Stage l/ll Breast Cancer

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CONCLUSION-Tamoxifen at 5 mg/d for 3 years can halve the recurrence of breast intraepithelial neoplasia with a limited toxicity, which provides a new treatment option in these disorders…”

Dear David- I am a 60 yr old black woman in good health but was recently diagnosed with stage l/ll breast cancer. I am scheduled to have a lumpectomy in a week and at that time I will know if my lymph nodes have also been affected.

My question to you is the routine treatment for a lumpectomy is radiation therapy 3-6 weeks depending on my lymph node results but I am skeptical of receiving all that radiation.

My Dr. said not all women agree to radiation but do receive hormonal therapy for 1-5 years instead. Its been a bit overwhelming to say the least!!

Hi Brenda-
I am sorry to learn of your breast cancer diagnosis. I understand being overwhelmed. The downside to all the research being done for breast cancer is the vast amount of information on the Internet. I will try to summarize the key issues for you to consider.
First I agree with your decision to have a lumpectomy. Studies indicate that this modest surgery provides the fewest potential side effects with the best long term result. Yes, please confirm possible lymph node involvement.
Secondly, with regard to your question “… but I am skeptical of receiving all that radiation.” The challenge is your staging of “I/II.” Studies indicate that radiation does NOT provide Overall Survival for over 70 years of age DCIS patients.
I understand that you are 60. However the more breast cancer that is present the more the benefit of radiation may be. There are slight overall survival benefits possible. The numbers are tiny though you are trying to make decisions now that may affect you years or decades from now.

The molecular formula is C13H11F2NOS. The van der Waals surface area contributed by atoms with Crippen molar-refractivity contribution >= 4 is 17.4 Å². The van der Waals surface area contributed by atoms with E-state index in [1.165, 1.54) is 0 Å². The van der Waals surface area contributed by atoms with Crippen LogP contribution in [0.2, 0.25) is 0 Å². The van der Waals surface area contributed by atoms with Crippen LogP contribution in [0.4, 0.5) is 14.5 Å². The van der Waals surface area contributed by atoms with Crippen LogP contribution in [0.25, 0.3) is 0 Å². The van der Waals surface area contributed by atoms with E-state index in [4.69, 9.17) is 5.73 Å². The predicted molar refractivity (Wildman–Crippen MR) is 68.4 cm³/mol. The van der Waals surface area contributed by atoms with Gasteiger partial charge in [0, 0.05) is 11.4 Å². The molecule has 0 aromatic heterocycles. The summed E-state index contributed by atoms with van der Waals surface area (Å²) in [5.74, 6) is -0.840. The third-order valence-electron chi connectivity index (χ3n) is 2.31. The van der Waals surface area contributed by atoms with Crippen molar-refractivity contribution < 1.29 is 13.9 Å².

Lastly, regarding hormonal therapy aka aromatase inhibitors. if your diagnosis is “ER+” and you are postmenopausal, studies indicate a specific benefit.
Brenda, whether you choose to undergo local radiation, aromatase inhibitors or not you will risk collateral damage aka side effects. I believe your challenge is to reduce or eliminate side effects while you reduce the risk of relapse.
There are a host of evidence/research based antioxidant supplements, non-conventional  and lifestyle therapies that reduce side effects as well as reduce the risk of breast cancer relapse. Don’t expect your oncologist to be concerned with these short, long-term and late stage side effects. Conventional oncology focuses on the 1-5 year picture.
Let me know if you would like to learn more about reducing or eliminating side effects while you reduce the risk of relapse.
thanks and hang in there,
David Emerson
  • Cancer Survivor,
  • Cancer Coach
  • Director PeopleBeatingCancer

Recommended Reading:

Randomized Placebo Controlled Trial of Low-Dose Tamoxifen to Prevent Local and Contralateral Recurrence in Breast Intraepithelial Neoplasia

“PURPOSE– Tamoxifen administered for 5 years at 20 mg/d is effective in breast cancer treatment and prevention, but toxicity has limited its broad use. Biomarker trials showed that 5 mg/d is not inferior to 20 mg/d in decreasing breast cancer proliferation. We hypothesized that a lower dose given for a shorter period could be as effective in preventing recurrence from breast intraepithelial neoplasia but have a lower toxicity than the standard dose.

PATIENTS AND METHODS- We conducted a multicenter randomized trial of tamoxifen, 5 mg/d or placebo administered for 3 years after surgery in women with hormone-sensitive or unknown breast intraepithelial neoplasia, including atypical ductal hyperplasia and lobular or ductal carcinoma in situ. The primary end point was the incidence of invasive breast cancer or ductal carcinoma in situ.

RESULTS- Five hundred women 75 years of age or younger were included. After a median follow-up of 5.1 years (interquartile range, 3.9-6.3 years), there were 14 neoplastic events with tamoxifen and 28 with placebo (11.6 v 23.9 per 1,000 person-years; hazard ratio, 0.48; 95% CI, 0.26 to 0.92; P = .02), which resulted in a 5-year number needed to treat of 22 (95% CI, 20 to 27).

Tamoxifen decreased contralateral breast events by 75% (three v 12 events; hazard ratio, 0.25; 95% CI, 0.07 to 0.88; P = .02). Patient-reported outcomes were not different between arms except for a slight increase in frequency of daily hot flashes with tamoxifen (P = .02).

There were 12 serious adverse events with tamoxifen and 16 with placebo, including one deep vein thrombosis and one stage I endometrial cancer with tamoxifen and one pulmonary embolism with placebo.

CONCLUSION-Tamoxifen at 5 mg/d for 3 years can halve the recurrence of breast intraepithelial neoplasia with a limited toxicity, which provides a new treatment option in these disorders…”

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